Adrian Wright, Harbour Master

Adrian Wright is a slightly unlikely candidate to ascend to the role of Hawke’s Bay Harbourmaster. Growing up in Kingston, Jamaica, Wright wanted to be an architect.

Then his mother mentioned a maritime university.

“She showed me this brochure with a picture of a captain with a sextant on the bridge of his ship. He had his captain’s epaulettes on, with a big beard and a white hat,’’ Wright said.

Wright hadn’t grown up playing with boats in the bath. He didn’t know any mariners, but that picture of the captain instantly intrigued him.

Four years later he’d graduated with a mariner’s certificate and a life on the sea ahead of him.

He worked as a navigator on oil, gas and chemical tankers across the globe for 14 years. Like many of his peers, Wright had no intention of pursuing a shore-based life.

Then he came to New Zealand on holiday and met a girl. “I was thinking let’s go back to Jamaica and she was like ‘no, you move here’,’’ said Wright.

“Being a mariner in Jamaica is interesting because, working overseas, you’re earning foreign currency, so I was being paid in US dollars. “The cost of living was low, so you live a really good lifestyle.’’

But the mariner’s life can be a hard one on families. Wright would spend four months at sea, two months at home and then go back to sea again.

“Right before I got married, I was on a ship doing Latvia, Lithuania, Russia, Poland, Finland. I left that ship, went back to Jamaica for a few days, packed my bags, flew to New Zealand, got married,’’ Wright said.

The honeymoon was largely a year-long study trip to England, where Wright sought the requisite skills to eventually land a job ashore.

Many people will have seen the film Captain Phillips, about a ship captured by Somali pirates. Wright had one experience of that nature, off the coast of Costa Rica. Thankfully that only amounted to a robbery, rather than a hijacking.

It’s weather that tends to be the biggest danger on the vast tankers Wright navigated through Europe, Africa and North and South America. “I’ve been in two or three really bad situations where you thought this might be it,’’ he said. Those days are largely behind him now.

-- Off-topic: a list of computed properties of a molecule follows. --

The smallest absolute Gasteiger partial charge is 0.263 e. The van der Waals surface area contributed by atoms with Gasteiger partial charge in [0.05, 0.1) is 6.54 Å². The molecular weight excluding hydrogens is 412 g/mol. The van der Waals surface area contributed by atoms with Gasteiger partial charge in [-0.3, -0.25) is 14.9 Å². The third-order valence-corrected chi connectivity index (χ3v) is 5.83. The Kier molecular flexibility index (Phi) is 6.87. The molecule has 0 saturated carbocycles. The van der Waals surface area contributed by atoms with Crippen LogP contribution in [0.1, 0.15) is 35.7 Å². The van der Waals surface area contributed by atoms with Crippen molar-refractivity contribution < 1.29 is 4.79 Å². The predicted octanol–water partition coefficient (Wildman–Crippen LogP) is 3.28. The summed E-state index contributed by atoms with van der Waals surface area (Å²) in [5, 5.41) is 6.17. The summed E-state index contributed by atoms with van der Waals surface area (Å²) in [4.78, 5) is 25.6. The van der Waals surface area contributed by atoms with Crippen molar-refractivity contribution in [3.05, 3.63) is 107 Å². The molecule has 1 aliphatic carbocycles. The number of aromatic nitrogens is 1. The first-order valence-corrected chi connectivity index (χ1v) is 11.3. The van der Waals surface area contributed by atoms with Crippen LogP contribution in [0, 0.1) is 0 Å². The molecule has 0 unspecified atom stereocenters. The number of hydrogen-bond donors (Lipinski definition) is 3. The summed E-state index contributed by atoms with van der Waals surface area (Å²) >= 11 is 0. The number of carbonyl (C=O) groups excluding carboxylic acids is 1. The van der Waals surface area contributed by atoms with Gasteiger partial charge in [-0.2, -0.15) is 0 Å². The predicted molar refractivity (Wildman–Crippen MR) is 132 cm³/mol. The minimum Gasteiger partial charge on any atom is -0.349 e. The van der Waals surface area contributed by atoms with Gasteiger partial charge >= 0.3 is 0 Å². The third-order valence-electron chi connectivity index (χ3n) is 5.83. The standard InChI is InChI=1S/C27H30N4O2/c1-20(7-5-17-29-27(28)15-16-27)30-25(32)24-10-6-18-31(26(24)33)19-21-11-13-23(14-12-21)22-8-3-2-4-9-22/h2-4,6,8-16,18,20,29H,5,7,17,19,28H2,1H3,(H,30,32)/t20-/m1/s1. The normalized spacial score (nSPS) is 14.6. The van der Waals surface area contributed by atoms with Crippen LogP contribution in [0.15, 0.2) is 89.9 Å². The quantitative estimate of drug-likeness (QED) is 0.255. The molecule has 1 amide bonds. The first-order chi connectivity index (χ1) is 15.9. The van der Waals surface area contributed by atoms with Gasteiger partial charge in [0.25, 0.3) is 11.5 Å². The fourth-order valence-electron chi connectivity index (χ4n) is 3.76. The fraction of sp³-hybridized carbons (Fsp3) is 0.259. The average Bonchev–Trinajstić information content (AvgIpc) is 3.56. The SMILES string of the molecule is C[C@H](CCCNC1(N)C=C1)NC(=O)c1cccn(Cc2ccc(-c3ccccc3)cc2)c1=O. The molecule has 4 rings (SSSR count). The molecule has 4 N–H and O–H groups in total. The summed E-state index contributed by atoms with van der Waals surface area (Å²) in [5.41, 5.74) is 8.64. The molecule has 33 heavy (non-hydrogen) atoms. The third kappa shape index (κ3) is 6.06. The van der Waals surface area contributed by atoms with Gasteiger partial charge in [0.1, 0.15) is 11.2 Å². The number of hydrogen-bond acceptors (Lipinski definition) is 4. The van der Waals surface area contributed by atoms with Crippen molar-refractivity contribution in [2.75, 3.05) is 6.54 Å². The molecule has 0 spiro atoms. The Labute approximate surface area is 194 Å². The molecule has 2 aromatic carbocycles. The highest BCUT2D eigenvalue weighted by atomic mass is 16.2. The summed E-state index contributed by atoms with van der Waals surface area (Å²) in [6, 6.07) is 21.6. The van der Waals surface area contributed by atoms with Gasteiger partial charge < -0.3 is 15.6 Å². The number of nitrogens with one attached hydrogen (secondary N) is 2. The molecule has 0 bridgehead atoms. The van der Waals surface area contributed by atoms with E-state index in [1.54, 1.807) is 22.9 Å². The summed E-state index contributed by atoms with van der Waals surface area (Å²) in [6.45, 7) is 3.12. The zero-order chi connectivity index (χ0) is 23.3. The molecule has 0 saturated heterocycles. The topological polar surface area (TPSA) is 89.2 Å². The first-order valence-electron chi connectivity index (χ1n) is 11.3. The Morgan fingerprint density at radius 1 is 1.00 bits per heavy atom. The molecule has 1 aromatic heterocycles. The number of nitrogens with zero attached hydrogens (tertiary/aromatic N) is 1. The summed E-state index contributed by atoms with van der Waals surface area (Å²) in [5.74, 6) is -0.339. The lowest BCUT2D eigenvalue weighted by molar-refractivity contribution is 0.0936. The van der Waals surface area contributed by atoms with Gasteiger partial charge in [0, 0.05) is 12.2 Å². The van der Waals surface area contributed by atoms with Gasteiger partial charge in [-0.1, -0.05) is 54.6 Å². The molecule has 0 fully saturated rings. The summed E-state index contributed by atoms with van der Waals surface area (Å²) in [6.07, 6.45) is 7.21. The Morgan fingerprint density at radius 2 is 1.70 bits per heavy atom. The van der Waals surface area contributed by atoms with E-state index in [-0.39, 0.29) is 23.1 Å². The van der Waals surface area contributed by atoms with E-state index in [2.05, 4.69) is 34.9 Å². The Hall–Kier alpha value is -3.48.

Wright became deputy Hawke’s Bay Harbourmaster in 2022, so he is no stranger to the comfortable corner office he now occupies at Napier Port.

A Harbourmaster has responsibility for every vessel in a region, but Wright says it makes sense to be based at the port.

“The port is our major stakeholder in that the highest risk to maritime safety, in terms of oil spill and in terms of commercial vessels having collisions or groundings, is here,’’ Wright said. “So, this is the hub in a way for where the biggest risk and biggest danger would be.

“It’s convenient to have an office here because we work quite closely with the port for commercial ships. 

Additionally, we issue permits to ships. “So, permits, if they want to do engine immobilisations when they need to do maintenance on the ships, if they want to do hot work such as welding, if they want to do anything that would generate a source of heat that could lead to a fire or an explosion, they need a permit.’’

Officially an employee of the Hawke’s Bay Regional Council, Wright works with a number of governmental organisations to ensure drugs or biohazards aren’t brought into the country.

He’s responsible for the dive teams that search for those items and also has the right to board any vessel in the region.

Some people think the Harbourmaster helps bring ships into ports. That’s actually the role of pilots and Wright will occasionally assist pilots in that role, if invited.

Various codes and practices help ensure the commercial shipping part of Wright’s job is often smooth sailing. 

But he’s also accountable for every person who gets in a boat in Hawke’s Bay and, by association, ocean swimmers.

“Generally speaking our recreational boaties are really good,’’ said Wright. “The reality is that no-one gets up in the morning and thinks ‘you know what I’m going to do today? I’m going to go out and die.’ No-one thinks that way.

“So they try to be safe but sometimes it’s a lack of awareness, sometimes it’s an underestimation of what could happen, sometimes it’s not being quite familiar with the area you’re going to, so there’s a lot of things that come into it.

“But, generally speaking, nobody wants to go out and have a bad day. They want to go out, have a bit of fun, catch some fish and tell their mates. “It’s about engaging with them and educating them with regard to what really can happen and, if things go wrong, how quickly they can go wrong.’’

Public Interest Journalism funded NZ On Air


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